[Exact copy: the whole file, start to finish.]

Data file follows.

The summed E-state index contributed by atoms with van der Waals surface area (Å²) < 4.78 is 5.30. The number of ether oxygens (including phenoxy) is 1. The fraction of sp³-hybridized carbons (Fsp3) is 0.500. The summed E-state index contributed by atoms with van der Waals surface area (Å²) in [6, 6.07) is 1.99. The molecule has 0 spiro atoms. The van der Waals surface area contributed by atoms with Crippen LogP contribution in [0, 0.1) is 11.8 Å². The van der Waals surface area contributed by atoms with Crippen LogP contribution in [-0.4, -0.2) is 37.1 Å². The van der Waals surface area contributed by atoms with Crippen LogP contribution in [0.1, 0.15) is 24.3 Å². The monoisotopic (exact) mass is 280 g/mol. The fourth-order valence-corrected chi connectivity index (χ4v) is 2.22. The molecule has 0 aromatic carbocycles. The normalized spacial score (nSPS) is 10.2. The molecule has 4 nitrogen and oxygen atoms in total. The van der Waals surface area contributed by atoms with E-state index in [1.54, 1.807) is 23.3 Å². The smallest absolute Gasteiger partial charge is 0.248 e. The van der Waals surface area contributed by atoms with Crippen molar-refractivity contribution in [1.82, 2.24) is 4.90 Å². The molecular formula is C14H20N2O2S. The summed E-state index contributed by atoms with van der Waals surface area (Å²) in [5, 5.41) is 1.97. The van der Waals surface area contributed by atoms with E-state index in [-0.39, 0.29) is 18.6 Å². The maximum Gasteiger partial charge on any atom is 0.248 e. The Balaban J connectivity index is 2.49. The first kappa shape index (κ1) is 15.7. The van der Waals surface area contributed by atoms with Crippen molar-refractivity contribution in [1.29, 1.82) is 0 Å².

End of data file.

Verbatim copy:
The summed E-state index contributed by atoms with van der Waals surface area (Å²) < 4.78 is 5.30. The number of ether oxygens (including phenoxy) is 1. The fraction of sp³-hybridized carbons (Fsp3) is 0.500. The summed E-state index contributed by atoms with van der Waals surface area (Å²) in [6, 6.07) is 1.99. The molecule has 0 spiro atoms. The van der Waals surface area contributed by atoms with Crippen LogP contribution in [0, 0.1) is 11.8 Å². The van der Waals surface area contributed by atoms with Crippen LogP contribution in [-0.4, -0.2) is 37.1 Å². The van der Waals surface area contributed by atoms with Crippen LogP contribution in [0.1, 0.15) is 24.3 Å². The monoisotopic (exact) mass is 280 g/mol. The fourth-order valence-corrected chi connectivity index (χ4v) is 2.22. The molecule has 0 aromatic carbocycles. The normalized spacial score (nSPS) is 10.2. The molecule has 4 nitrogen and oxygen atoms in total. The van der Waals surface area contributed by atoms with E-state index in [1.54, 1.807) is 23.3 Å². The smallest absolute Gasteiger partial charge is 0.248 e. The van der Waals surface area contributed by atoms with Crippen molar-refractivity contribution in [1.82, 2.24) is 4.90 Å². The molecular formula is C14H20N2O2S. The summed E-state index contributed by atoms with van der Waals surface area (Å²) in [5, 5.41) is 1.97. The van der Waals surface area contributed by atoms with E-state index in [-0.39, 0.29) is 18.6 Å². The maximum Gasteiger partial charge on any atom is 0.248 e. The Balaban J connectivity index is 2.49. The first kappa shape index (κ1) is 15.7. The van der Waals surface area contributed by atoms with Crippen molar-refractivity contribution in [1.29, 1.82) is 0 Å².